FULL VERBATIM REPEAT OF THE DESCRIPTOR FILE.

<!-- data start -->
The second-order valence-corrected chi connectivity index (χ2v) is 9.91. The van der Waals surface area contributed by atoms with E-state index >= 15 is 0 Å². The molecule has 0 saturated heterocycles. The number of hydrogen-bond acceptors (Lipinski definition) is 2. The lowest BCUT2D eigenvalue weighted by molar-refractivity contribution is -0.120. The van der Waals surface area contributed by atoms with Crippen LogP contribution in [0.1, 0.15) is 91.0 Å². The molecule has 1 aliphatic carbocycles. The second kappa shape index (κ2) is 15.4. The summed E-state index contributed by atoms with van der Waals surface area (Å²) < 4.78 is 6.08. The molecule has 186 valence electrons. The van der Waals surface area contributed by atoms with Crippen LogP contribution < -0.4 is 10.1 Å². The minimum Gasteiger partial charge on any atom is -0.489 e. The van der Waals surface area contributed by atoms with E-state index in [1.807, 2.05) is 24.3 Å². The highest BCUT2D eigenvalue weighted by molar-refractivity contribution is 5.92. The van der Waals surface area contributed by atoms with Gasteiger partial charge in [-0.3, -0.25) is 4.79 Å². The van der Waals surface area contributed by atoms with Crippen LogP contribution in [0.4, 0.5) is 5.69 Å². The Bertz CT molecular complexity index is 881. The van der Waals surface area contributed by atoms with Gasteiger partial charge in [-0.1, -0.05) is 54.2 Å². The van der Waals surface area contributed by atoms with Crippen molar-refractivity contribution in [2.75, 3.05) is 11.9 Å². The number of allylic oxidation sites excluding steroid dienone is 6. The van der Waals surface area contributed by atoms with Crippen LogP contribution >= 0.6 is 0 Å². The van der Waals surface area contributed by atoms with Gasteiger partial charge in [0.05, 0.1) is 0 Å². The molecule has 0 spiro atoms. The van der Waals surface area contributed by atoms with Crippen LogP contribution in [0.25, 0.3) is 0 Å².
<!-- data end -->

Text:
The second-order valence-corrected chi connectivity index (χ2v) is 9.91. The van der Waals surface area contributed by atoms with E-state index >= 15 is 0 Å². The molecule has 0 saturated heterocycles. The number of hydrogen-bond acceptors (Lipinski definition) is 2. The lowest BCUT2D eigenvalue weighted by molar-refractivity contribution is -0.120. The van der Waals surface area contributed by atoms with Crippen LogP contribution in [0.1, 0.15) is 91.0 Å². The molecule has 1 aliphatic carbocycles. The second kappa shape index (κ2) is 15.4. The summed E-state index contributed by atoms with van der Waals surface area (Å²) < 4.78 is 6.08. The molecule has 186 valence electrons. The van der Waals surface area contributed by atoms with Crippen LogP contribution < -0.4 is 10.1 Å². The minimum Gasteiger partial charge on any atom is -0.489 e. The van der Waals surface area contributed by atoms with E-state index in [1.807, 2.05) is 24.3 Å². The highest BCUT2D eigenvalue weighted by molar-refractivity contribution is 5.92. The van der Waals surface area contributed by atoms with Gasteiger partial charge in [-0.3, -0.25) is 4.79 Å². The van der Waals surface area contributed by atoms with Crippen LogP contribution in [0.4, 0.5) is 5.69 Å². The Bertz CT molecular complexity index is 881. The van der Waals surface area contributed by atoms with Gasteiger partial charge in [-0.1, -0.05) is 54.2 Å². The van der Waals surface area contributed by atoms with Crippen molar-refractivity contribution in [2.75, 3.05) is 11.9 Å². The number of allylic oxidation sites excluding steroid dienone is 6. The van der Waals surface area contributed by atoms with Crippen LogP contribution >= 0.6 is 0 Å². The van der Waals surface area contributed by atoms with Gasteiger partial charge in [0.05, 0.1) is 0 Å². The molecule has 0 spiro atoms. The van der Waals surface area contributed by atoms with Crippen LogP contribution in [0.25, 0.3) is 0 Å².